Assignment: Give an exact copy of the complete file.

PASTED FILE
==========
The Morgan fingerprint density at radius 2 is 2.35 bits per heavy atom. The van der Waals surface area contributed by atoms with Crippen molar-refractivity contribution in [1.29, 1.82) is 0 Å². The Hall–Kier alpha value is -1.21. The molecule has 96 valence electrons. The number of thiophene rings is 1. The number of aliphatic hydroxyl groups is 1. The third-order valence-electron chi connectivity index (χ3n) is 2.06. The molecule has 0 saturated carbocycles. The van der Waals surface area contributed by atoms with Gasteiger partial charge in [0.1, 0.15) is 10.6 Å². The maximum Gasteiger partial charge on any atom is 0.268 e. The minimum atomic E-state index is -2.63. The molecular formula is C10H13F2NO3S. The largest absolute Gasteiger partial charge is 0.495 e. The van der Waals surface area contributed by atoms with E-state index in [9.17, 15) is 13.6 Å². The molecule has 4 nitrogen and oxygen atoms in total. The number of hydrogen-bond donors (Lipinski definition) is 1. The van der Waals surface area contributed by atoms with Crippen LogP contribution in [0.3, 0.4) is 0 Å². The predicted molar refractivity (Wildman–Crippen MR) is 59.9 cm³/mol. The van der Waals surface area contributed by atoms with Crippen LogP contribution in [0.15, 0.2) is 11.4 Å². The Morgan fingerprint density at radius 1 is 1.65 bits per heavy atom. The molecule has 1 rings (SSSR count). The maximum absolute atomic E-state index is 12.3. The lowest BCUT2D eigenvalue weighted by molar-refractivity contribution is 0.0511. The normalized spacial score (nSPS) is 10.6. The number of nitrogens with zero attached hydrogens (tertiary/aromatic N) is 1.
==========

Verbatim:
The Morgan fingerprint density at radius 2 is 2.35 bits per heavy atom. The van der Waals surface area contributed by atoms with Crippen molar-refractivity contribution in [1.29, 1.82) is 0 Å². The Hall–Kier alpha value is -1.21. The molecule has 96 valence electrons. The number of thiophene rings is 1. The number of aliphatic hydroxyl groups is 1. The third-order valence-electron chi connectivity index (χ3n) is 2.06. The molecule has 0 saturated carbocycles. The van der Waals surface area contributed by atoms with Gasteiger partial charge in [0.1, 0.15) is 10.6 Å². The maximum Gasteiger partial charge on any atom is 0.268 e. The minimum atomic E-state index is -2.63. The molecular formula is C10H13F2NO3S. The largest absolute Gasteiger partial charge is 0.495 e. The van der Waals surface area contributed by atoms with E-state index in [9.17, 15) is 13.6 Å². The molecule has 4 nitrogen and oxygen atoms in total. The number of hydrogen-bond donors (Lipinski definition) is 1. The van der Waals surface area contributed by atoms with Crippen LogP contribution in [0.3, 0.4) is 0 Å². The predicted molar refractivity (Wildman–Crippen MR) is 59.9 cm³/mol. The van der Waals surface area contributed by atoms with Crippen LogP contribution in [0.15, 0.2) is 11.4 Å². The Morgan fingerprint density at radius 1 is 1.65 bits per heavy atom. The molecule has 1 rings (SSSR count). The maximum absolute atomic E-state index is 12.3. The lowest BCUT2D eigenvalue weighted by molar-refractivity contribution is 0.0511. The normalized spacial score (nSPS) is 10.6. The number of nitrogens with zero attached hydrogens (tertiary/aromatic N) is 1.